Just got home from voting at the Jewish Community Center that's around the corner from my apartment building. Took me about 1 minute to walk there and then I stood in line for over an hour waiting to get my ballot.
As I waited, cognizant of the MUCH longer wait times being reported in Florida, Ohio and elsewhere, I looked around the room to try and understand the "system" that was at work. When you entered the polling place, you gave your address to one of two folks at the front door. They then directed voters to one of three lines, corresponding to their district. My district was one of the two pretty long lines, maybe 15 or so people in line. I thought, this isn't too bad. Until the line barely moved. At the little card table set up at the front of the line, there were three poll workers (I assume they were volunteers) and it was essentially like watching a Three Stooges routine. The woman on the left had a book with every registered voter's name in alphabetical order. The voter was supposed to give her their name, she looked it up and then the man next to her gave her the number of the ballot that he was giving to the voter, she wrote that in the book and then had the voter sign under their xeroxed signature to verify they were who they said they were. Then at the end of the table, a second woman filled out a voter card with some random information and honestly, I still don't know what that was about.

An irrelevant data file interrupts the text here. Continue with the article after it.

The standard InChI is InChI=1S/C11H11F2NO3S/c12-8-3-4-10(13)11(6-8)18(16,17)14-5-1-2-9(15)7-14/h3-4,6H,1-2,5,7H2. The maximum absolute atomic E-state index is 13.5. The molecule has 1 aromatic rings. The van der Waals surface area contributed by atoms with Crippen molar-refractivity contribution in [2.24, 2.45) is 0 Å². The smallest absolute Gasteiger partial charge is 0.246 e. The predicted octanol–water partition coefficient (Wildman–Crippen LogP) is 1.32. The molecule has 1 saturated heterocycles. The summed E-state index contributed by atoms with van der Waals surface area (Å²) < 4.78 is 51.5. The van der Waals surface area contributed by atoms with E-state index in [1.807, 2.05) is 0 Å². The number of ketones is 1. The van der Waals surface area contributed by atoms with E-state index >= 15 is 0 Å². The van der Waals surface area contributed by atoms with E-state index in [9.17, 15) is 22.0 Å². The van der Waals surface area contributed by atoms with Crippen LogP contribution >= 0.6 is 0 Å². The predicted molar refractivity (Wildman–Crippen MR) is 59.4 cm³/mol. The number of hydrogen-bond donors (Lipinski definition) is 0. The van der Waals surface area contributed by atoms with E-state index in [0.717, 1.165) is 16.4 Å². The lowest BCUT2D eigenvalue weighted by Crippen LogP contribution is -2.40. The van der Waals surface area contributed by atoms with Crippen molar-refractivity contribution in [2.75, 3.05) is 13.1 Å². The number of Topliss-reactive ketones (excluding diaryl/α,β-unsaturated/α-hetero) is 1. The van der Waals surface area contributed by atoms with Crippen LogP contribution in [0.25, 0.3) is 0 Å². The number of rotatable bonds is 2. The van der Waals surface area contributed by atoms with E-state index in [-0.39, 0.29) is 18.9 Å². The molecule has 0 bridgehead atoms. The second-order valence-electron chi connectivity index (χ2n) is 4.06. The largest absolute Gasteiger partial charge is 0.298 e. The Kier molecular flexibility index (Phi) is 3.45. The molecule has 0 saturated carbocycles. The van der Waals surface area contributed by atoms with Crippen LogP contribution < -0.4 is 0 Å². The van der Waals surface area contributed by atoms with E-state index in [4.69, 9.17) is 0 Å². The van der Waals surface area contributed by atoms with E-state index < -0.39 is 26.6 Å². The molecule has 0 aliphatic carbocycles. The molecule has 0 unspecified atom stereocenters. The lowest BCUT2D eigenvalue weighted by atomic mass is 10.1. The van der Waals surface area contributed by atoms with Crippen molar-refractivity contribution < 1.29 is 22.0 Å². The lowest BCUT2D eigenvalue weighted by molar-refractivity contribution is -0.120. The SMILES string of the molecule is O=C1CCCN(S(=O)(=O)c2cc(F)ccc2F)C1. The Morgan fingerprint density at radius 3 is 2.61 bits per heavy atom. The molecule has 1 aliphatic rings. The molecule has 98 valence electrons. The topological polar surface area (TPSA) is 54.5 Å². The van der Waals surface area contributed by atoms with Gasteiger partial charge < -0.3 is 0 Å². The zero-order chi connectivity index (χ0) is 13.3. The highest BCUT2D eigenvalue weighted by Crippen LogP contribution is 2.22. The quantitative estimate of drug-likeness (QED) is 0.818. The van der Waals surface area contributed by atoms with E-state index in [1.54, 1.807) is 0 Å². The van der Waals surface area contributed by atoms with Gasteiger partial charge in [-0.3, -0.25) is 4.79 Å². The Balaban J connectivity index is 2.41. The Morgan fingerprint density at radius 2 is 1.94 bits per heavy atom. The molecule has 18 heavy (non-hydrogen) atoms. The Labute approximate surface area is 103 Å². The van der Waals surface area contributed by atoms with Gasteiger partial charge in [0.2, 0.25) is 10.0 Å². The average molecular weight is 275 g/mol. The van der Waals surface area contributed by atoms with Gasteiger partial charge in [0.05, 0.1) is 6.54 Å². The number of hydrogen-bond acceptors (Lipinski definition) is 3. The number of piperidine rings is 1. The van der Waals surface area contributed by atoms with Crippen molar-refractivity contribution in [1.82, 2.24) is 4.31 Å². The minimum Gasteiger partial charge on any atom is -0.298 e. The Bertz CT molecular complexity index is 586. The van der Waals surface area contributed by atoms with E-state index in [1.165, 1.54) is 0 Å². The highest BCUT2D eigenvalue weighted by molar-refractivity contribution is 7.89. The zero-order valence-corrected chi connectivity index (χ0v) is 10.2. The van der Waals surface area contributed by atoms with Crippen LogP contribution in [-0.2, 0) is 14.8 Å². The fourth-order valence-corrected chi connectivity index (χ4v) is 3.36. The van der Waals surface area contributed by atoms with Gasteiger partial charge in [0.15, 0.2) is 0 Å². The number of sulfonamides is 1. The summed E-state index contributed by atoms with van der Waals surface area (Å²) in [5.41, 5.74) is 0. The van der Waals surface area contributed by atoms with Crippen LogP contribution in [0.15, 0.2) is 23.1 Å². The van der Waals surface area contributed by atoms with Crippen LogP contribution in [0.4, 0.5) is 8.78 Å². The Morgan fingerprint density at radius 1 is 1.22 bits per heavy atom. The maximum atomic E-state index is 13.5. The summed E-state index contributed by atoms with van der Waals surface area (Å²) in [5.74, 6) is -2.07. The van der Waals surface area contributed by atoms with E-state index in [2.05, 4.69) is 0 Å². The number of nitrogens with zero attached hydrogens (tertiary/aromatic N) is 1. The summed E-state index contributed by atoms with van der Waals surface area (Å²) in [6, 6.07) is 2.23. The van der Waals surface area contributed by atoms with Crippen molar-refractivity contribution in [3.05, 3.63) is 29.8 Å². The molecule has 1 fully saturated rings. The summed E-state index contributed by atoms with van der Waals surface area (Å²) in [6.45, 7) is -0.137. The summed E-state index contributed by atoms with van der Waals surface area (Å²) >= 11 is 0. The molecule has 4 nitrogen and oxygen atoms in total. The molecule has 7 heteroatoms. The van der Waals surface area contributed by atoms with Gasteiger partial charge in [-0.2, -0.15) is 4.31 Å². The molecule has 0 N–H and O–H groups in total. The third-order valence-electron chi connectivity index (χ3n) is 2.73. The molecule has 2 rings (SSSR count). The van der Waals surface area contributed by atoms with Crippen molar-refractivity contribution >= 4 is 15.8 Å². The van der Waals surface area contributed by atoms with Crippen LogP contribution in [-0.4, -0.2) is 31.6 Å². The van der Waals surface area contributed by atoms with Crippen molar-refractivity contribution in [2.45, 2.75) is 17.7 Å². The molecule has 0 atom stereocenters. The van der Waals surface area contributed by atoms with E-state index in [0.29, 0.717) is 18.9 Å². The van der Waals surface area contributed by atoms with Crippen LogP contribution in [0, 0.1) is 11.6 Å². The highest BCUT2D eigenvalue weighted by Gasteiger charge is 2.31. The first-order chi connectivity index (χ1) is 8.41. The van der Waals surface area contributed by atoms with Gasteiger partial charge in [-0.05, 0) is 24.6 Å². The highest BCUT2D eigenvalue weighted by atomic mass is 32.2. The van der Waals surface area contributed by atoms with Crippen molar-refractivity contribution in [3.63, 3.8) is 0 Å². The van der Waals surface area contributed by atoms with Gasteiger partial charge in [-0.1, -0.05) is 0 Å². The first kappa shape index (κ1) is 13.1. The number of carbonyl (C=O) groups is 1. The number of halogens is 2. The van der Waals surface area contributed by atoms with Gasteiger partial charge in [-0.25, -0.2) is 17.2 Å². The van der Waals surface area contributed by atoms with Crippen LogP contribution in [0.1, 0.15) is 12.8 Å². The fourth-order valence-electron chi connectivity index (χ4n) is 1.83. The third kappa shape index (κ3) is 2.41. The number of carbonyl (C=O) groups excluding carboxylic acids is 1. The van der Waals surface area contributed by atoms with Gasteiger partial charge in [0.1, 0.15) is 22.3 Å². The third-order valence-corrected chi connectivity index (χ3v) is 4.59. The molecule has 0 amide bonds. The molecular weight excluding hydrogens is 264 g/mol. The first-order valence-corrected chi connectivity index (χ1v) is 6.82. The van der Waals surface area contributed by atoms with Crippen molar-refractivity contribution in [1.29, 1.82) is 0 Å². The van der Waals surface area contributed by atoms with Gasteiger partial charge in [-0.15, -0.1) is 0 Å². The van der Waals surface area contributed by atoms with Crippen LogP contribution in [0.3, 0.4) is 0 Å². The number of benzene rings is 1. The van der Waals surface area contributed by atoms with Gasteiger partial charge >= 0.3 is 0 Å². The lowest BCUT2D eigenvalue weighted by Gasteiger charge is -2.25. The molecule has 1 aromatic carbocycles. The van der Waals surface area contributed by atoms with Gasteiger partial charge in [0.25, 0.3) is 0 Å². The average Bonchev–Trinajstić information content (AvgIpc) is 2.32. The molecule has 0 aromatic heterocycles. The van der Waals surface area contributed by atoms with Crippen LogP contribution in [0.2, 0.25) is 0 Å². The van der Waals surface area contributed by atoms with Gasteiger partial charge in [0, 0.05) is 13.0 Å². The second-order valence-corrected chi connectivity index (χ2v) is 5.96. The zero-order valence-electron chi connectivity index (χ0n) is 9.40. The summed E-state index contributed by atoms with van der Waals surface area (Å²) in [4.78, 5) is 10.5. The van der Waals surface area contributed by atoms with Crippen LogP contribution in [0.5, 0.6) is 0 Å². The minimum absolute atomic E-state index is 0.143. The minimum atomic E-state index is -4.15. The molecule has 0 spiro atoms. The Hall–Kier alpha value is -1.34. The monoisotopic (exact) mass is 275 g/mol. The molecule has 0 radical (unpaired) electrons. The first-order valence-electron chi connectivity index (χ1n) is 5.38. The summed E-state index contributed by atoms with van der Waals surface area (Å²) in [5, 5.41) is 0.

Even this seems extremely archaic and sort of stupid, it would probably work a bit better if the three poll workers actually knew what they were doing and if they did their jobs instead of fighting with each other. As my line continued to grow while lines around me shrunk, I began to wonder if the woman with the book had a problem with finding names sorted alphabetically, and I wasn't the only one. Another poll worker came over and started yelling at her in front of everyone, saying she couldn't spell, etc., and it all became very tense and wrought. The guy with the ballots was giving the wrong numbers out and the woman at the end of the table with the cards had been filling them out incorrectly all day and was only corrected when I was there at about 2 p.m.
I kept thinking, there has GOT to be a better way for people to vote! This is ridiculous. I know republicans don't want more people to vote and there's that huge obstacle, but I'm not sure that all votes are counted. Anyway, I tried to stay focused and excited about voting for President Obama and other dems. But then when I finally got to the table, I was told that I had to cast an Affidavit Ballot, which is sort of a provisional ballot in NY. Why, you might wonder? Well, I did move in the last year and then I updated my registration with my new address (in the same district as my old address), but for some reason, even though I received a card in the mail saying I was ready to vote at my new polling place, I wasn't able to vote in the traditional way. No one in the building could explain to me why that was. I had no recourse but to cast the provisional ballot.